Death Wish II is a 1982 American vigilante action-thriller film directed and co-edited by Michael Winner. It is the first of four sequels to the 1974 film Death Wish. It is the second installment in the Death Wish film series. In the story, architect Paul Kersey moves to Los Angeles with his daughter. After his daughter is murdered at the hands of several gang members, Kersey once again chooses to become a vigilante. Unlike the original, in which he hunts down every criminal he encounters, Kersey only pursues his family's attackers. The sequel makes a complete breakaway from the Brian Garfield novels Death Wish and Death Sentence, redefining the Paul Kersey character. It was succeeded by Death Wish 3.

<span class="mw-page-title-main">Kamatari Fujiwara</span> Japanese actor

Kamatari Fujiwara was a Japanese stage and film actor who appeared in over 200 films between 1933 and 1984. In addition to regular appearances in the films of Akira Kurosawa, he worked for directors such as Mikio Naruse, Yasujirō Ozu, Heinosuke Gosho and others.

<span class="mw-page-title-main">J. Lee Thompson</span> British film director and screenwriter (1914–2002)

John Lee Thompson was an English film director, screenwriter and producer. Initially an exponent of kitchen sink realism, he became known as a versatile and prolific director of thrillers, action, and adventure films.

<i>Red Sun</i> 1971 Franco-Italian Spaghetti Western film by Terence Young

Red Sun is a 1971 Franco-Italian international co-production Spaghetti Western film directed by Terence Young and starring Charles Bronson, Toshirō Mifune, Alain Delon, Ursula Andress, and Capucine. It was filmed in Spain by the British director Young, with a screenplay by Denne Bart Petitclerc, William Roberts, and Lawrence Roman from a story by Laird Koenig. The film was released in the United States on 9 June 1972.

<i>Death Wish 3</i> 1985 American action thriller film by Michael Winner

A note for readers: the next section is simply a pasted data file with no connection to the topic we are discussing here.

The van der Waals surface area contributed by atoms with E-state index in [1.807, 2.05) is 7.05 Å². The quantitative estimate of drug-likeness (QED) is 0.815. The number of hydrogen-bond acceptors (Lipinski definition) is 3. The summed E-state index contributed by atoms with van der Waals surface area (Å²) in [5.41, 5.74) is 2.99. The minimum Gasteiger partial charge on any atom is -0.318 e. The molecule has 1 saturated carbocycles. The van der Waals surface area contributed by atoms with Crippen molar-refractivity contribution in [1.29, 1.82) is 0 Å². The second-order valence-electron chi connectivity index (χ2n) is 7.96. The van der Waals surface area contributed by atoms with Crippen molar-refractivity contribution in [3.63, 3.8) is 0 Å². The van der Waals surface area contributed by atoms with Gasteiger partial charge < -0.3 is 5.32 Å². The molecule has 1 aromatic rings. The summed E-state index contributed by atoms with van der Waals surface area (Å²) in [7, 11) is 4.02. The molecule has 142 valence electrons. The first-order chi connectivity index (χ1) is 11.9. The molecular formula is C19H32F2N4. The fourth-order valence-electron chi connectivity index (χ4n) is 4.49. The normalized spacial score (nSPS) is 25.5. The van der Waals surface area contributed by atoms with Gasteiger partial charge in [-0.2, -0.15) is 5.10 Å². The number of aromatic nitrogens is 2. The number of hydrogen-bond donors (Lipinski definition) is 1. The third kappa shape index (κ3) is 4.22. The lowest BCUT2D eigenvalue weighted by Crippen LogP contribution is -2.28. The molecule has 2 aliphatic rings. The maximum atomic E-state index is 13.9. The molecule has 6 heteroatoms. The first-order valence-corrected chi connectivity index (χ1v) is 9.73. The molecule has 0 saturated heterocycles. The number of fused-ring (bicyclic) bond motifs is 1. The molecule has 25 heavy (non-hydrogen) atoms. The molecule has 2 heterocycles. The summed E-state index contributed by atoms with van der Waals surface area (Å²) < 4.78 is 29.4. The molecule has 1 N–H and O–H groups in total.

Death Wish 3 is a 1985 American vigilante action-thriller film directed and edited by Michael Winner. It is the third film and the last to be directed by Winner in the Death Wish film series. It stars Charles Bronson as the vigilante killer Paul Kersey and sees him battling with New York street punk gangs while receiving tactical support from a local NYPD lieutenant. Despite being set in New York City, some of the filming was shot in London to reduce production costs. It was succeeded by Death Wish 4: The Crackdown.

<i>Miss Sadie Thompson</i> 1953 film by Curtis Bernhardt

Miss Sadie Thompson is a 1953 3-D American musical romantic drama film directed by Curtis Bernhardt and starring Rita Hayworth, José Ferrer, and Aldo Ray. The film was released by Columbia Pictures. The film is based on W. Somerset Maugham's 1921 short story "Miss Thompson". Other film versions include Sadie Thompson (1928) starring Gloria Swanson, Rain (1932) starring Joan Crawford, and Dirty Gertie from Harlem U.S.A. (1946).

<i>Lawman</i> (film) 1971 American western film

Lawman is a 1971 American revisionist Western film produced and directed by Michael Winner and starring Burt Lancaster, Robert Ryan, Lee J. Cobb and Robert Duvall.

<i>Death Wish 4: The Crackdown</i> 1987 American action thriller film by J. Lee Thompson